The stand was worth 84 and only six more runs were needed when Kabir served up a tired legside delivery that brushed Bigmore’s thigh as he shaped to pull and sped away for four leg byes. Two to win… Or not as the case proved with a despairing and ridiculous appeal being answered in the affirmative by the umpire to send Bigmore on his way for 27 and set Offley nerves on edge once more. Keeley headed for the crease and dug in for five balls before trying to settle the affair with one blow. Needless to say he missed but so, fortunately, did the ball. Bridgland took matters into his own hands, moving to a brilliant half-century with ease before settling the contest with one final sweetly placed shot, a rapier thrust through the heart of Houghton Town.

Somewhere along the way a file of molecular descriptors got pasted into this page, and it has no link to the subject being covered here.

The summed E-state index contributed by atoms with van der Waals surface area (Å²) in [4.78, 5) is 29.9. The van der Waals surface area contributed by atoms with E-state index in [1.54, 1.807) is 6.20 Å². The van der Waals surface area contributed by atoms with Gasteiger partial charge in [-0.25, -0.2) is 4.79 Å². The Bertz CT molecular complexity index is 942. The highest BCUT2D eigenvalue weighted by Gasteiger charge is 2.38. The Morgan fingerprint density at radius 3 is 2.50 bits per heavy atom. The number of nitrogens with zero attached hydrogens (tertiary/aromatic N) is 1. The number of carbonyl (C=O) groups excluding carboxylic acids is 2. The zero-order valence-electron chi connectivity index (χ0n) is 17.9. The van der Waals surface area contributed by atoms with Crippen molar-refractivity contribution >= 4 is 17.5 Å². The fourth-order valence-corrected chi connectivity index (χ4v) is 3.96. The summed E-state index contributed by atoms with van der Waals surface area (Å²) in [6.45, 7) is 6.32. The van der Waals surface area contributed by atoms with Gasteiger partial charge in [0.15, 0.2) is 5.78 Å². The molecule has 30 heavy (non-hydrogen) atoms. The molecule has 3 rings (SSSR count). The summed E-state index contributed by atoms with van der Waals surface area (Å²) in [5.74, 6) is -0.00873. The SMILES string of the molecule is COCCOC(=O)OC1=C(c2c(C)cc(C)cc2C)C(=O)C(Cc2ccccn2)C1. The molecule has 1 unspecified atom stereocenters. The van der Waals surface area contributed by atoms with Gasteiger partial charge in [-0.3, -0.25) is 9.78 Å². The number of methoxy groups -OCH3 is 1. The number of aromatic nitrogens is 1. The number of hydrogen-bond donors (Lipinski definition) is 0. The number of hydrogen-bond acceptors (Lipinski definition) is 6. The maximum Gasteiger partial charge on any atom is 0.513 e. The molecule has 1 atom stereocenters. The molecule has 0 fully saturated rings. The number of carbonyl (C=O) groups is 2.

Scenes of mild jubilation and pandemonium ensued as Offley celebrated a famous triumph. Bexfield had the good grace to apologise to the scorer after the helmet incident, while the umpire had the gloating nerve to apologise to Bigmore for, “a bit of a dodgy decision.” Aye well, scoreboard dude. I trust that everyone remembered to wave as we went past Houghton Town on our way up the table. Link to Scorecard


After the battle was finished, the victors went unto the Sportsman and lo, there was much rejoicing and quaffing of strong ale. The stump-smashing, helmet-tossing Bexfield and three of the Offley Olympians (Barker, Tattersall and Davison, also known as Huey, Duey and Louie) worked their way through a couple of pints each and then worked heroically together to finish off seven jugs of Carlsberg Cold (at least until Davison wussed out and went home leaving a full pint) as the celebrations continued long into the night.